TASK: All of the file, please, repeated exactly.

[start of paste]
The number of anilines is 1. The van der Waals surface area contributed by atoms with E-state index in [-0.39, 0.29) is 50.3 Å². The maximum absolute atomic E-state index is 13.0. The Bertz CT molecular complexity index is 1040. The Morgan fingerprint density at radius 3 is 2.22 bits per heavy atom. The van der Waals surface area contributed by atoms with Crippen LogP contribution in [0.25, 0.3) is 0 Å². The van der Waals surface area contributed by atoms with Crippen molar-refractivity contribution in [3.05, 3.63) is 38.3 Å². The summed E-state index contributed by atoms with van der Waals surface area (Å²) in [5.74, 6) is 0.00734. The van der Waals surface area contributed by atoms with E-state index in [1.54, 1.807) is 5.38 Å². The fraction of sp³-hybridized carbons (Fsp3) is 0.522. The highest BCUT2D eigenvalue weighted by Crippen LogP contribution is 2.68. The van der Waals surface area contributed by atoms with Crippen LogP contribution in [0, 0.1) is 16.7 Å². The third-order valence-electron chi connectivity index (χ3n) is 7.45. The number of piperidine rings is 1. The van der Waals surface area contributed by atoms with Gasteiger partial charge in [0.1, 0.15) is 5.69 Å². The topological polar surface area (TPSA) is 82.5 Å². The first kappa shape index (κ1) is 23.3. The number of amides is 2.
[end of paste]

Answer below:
The number of anilines is 1. The van der Waals surface area contributed by atoms with E-state index in [-0.39, 0.29) is 50.3 Å². The maximum absolute atomic E-state index is 13.0. The Bertz CT molecular complexity index is 1040. The Morgan fingerprint density at radius 3 is 2.22 bits per heavy atom. The van der Waals surface area contributed by atoms with Crippen LogP contribution in [0.25, 0.3) is 0 Å². The van der Waals surface area contributed by atoms with Crippen molar-refractivity contribution in [3.05, 3.63) is 38.3 Å². The summed E-state index contributed by atoms with van der Waals surface area (Å²) in [5.74, 6) is 0.00734. The van der Waals surface area contributed by atoms with E-state index in [1.54, 1.807) is 5.38 Å². The fraction of sp³-hybridized carbons (Fsp3) is 0.522. The highest BCUT2D eigenvalue weighted by Crippen LogP contribution is 2.68. The van der Waals surface area contributed by atoms with Crippen LogP contribution in [0, 0.1) is 16.7 Å². The third-order valence-electron chi connectivity index (χ3n) is 7.45. The number of piperidine rings is 1. The van der Waals surface area contributed by atoms with Gasteiger partial charge in [0.1, 0.15) is 5.69 Å². The topological polar surface area (TPSA) is 82.5 Å². The first kappa shape index (κ1) is 23.3. The number of amides is 2.